Debbie adds to the tale: “We honeymooned on Nantucket. As soon as Doug saw Nantucket, he didn’t want to leave. So we stayed. And three years later, Jessica came along!”
The Sosebees found each other then had their beautiful daughter, but how did they find their way to painting? Debbie weighs in: “My husband had been a builder here for a long, long time. But really, he was a frustrated painter. He was only able to paint in his spare time.
My dad, Jack Eastman Brown, really was the start of it all. He passed away very suddenly in December of 2000. When we went to his house, we found that he had set up two easels and palettes and all the paints, and he had hundreds and hundreds of slides of Nantucket. We spent a week going through them all and we said, ‘We need to paint!’ It was one of those moments in time when you feel there’s a divinely connected purpose.
But it’s the most bizarre thing; Dad never had a chance to see what he’s done. Then Doug’s dad died in March of ’01, and the last thing he said to Doug was, ‘When are you going to start painting again?'” Debbie takes a moment to gaze across the waterfront as she remembers those couple of months that changed her family’s life forever. She says, “You’d have to be deaf, dumb and blind not to see the cosmic lineup.” Island artist and gallery owner Tom Meilko started showing both of the Sosebees’ work in the gallery that is now home to the Sosebee Studios. “Our first show was incredibly successful; we almost sold out!” exclaims Debbie, “And we got commissions to do other projects. We had always painted, but now we realized people like our stuff!” After five years of managing Meilko’s gallery, all parties involved agreed that Debbie and Doug should own the gallery themselves. So the Sosebees embarked upon an adventure that would combine their worlds of art, love, and business.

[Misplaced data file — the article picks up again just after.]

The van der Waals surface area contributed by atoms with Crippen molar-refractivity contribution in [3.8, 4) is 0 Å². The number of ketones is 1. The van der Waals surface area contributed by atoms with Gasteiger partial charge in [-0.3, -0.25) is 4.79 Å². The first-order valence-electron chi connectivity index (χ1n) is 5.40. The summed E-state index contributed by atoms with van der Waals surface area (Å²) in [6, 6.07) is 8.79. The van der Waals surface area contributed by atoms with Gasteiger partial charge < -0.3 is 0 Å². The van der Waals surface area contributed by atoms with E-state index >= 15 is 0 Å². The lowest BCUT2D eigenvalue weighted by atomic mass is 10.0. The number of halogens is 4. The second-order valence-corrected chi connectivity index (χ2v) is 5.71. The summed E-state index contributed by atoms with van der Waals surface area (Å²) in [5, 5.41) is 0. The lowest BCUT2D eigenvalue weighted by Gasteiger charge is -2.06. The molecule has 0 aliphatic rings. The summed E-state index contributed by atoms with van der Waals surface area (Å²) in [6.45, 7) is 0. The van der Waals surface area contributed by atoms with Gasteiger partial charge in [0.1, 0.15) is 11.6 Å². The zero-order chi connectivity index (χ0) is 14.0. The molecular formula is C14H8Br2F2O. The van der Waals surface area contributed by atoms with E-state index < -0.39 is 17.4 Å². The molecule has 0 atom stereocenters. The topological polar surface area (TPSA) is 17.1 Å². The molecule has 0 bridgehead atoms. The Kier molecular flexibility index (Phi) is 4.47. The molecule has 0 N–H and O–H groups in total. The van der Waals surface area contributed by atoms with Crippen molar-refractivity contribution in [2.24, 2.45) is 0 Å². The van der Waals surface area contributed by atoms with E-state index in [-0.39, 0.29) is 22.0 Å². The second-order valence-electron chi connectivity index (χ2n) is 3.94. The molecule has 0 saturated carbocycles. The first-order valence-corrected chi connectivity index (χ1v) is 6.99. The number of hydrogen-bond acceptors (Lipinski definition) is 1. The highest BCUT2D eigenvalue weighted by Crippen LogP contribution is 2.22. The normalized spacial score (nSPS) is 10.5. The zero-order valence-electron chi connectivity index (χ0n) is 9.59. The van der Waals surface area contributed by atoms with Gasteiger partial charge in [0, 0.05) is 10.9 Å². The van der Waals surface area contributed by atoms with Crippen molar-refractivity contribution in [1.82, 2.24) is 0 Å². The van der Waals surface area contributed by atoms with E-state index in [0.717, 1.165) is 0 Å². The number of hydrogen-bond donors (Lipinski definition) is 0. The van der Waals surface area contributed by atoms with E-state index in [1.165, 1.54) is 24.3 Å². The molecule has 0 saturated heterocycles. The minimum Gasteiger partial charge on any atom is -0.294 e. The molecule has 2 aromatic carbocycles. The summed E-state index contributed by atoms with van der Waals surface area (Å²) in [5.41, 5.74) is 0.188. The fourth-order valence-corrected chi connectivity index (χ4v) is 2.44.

The couple’s collaboration doesn’t even end with owning a gallery together; they actually share some of their painting projects. “It started out as an accident,” says Debbie. “Doug had started a couple of paintings and became too busy with his day job to finish them. He wasn’t crazy about them, but I loved what he had started, so I offered to help him pull them together.” The paintings quickly became something amazing, and they began to intentionally collaborate.
Debbie explains the process: “Doug starts a painting. All of his mentors were impressionists, so he has a really good grasp of values and color. I’ll come in and add in the details. A lot of people just can’t believe that we do this, they say, ‘He lets you finish his paintings?'” Debbie laughs and says, “After 35 years of marriage, I finish his sentences; why wouldn’t I finish his paintings?”
Nonetheless, they each remain an artist in their own right. “The hard part as an artist is finding your voice,” says Debbie. “I don’t want to just have a style.” She puts quotation marks around the last word and rolls her eyes before adding, “I want to have a meaningful impact and create art that is relevant. But to take that and make it concrete is difficult.”